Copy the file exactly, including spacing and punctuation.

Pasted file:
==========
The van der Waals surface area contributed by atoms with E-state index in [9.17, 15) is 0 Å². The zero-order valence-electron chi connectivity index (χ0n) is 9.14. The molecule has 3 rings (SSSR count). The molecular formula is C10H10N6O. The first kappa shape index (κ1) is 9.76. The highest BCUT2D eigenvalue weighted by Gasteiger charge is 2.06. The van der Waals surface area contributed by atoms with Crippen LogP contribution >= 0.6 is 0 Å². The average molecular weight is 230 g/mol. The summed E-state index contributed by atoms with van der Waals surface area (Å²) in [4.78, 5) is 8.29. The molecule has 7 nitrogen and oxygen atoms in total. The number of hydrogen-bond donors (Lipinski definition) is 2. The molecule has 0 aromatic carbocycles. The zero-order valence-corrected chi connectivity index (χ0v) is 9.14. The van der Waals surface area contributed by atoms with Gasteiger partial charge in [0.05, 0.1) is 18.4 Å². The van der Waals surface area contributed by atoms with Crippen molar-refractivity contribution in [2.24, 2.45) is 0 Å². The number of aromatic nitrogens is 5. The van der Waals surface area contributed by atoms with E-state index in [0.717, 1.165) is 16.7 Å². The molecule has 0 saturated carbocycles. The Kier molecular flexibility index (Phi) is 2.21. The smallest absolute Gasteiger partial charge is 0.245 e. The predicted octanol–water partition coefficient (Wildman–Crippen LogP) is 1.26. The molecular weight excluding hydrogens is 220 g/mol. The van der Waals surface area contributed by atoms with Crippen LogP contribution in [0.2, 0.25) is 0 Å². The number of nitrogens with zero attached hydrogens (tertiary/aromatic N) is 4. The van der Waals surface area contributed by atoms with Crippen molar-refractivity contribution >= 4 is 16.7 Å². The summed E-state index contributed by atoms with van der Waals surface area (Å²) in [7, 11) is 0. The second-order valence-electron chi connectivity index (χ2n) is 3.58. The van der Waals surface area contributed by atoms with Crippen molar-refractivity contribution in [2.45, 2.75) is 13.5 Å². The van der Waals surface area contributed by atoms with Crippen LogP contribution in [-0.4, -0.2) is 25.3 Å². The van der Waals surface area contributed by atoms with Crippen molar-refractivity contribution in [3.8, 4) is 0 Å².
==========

The van der Waals surface area contributed by atoms with E-state index in [9.17, 15) is 0 Å². The zero-order valence-electron chi connectivity index (χ0n) is 9.14. The molecule has 3 rings (SSSR count). The molecular formula is C10H10N6O. The first kappa shape index (κ1) is 9.76. The highest BCUT2D eigenvalue weighted by Gasteiger charge is 2.06. The van der Waals surface area contributed by atoms with Crippen LogP contribution >= 0.6 is 0 Å². The average molecular weight is 230 g/mol. The summed E-state index contributed by atoms with van der Waals surface area (Å²) in [4.78, 5) is 8.29. The molecule has 7 nitrogen and oxygen atoms in total. The number of hydrogen-bond donors (Lipinski definition) is 2. The molecule has 0 aromatic carbocycles. The zero-order valence-corrected chi connectivity index (χ0v) is 9.14. The van der Waals surface area contributed by atoms with Gasteiger partial charge in [0.05, 0.1) is 18.4 Å². The van der Waals surface area contributed by atoms with Crippen molar-refractivity contribution in [2.24, 2.45) is 0 Å². The number of aromatic nitrogens is 5. The van der Waals surface area contributed by atoms with E-state index in [0.717, 1.165) is 16.7 Å². The molecule has 0 saturated carbocycles. The Kier molecular flexibility index (Phi) is 2.21. The smallest absolute Gasteiger partial charge is 0.245 e. The predicted octanol–water partition coefficient (Wildman–Crippen LogP) is 1.26. The molecular weight excluding hydrogens is 220 g/mol. The van der Waals surface area contributed by atoms with Crippen LogP contribution in [0.2, 0.25) is 0 Å². The number of nitrogens with zero attached hydrogens (tertiary/aromatic N) is 4. The van der Waals surface area contributed by atoms with Crippen molar-refractivity contribution >= 4 is 16.7 Å². The summed E-state index contributed by atoms with van der Waals surface area (Å²) in [7, 11) is 0. The second-order valence-electron chi connectivity index (χ2n) is 3.58. The van der Waals surface area contributed by atoms with Crippen molar-refractivity contribution in [2.45, 2.75) is 13.5 Å². The van der Waals surface area contributed by atoms with Crippen LogP contribution in [-0.4, -0.2) is 25.3 Å². The van der Waals surface area contributed by atoms with Crippen molar-refractivity contribution in [3.8, 4) is 0 Å².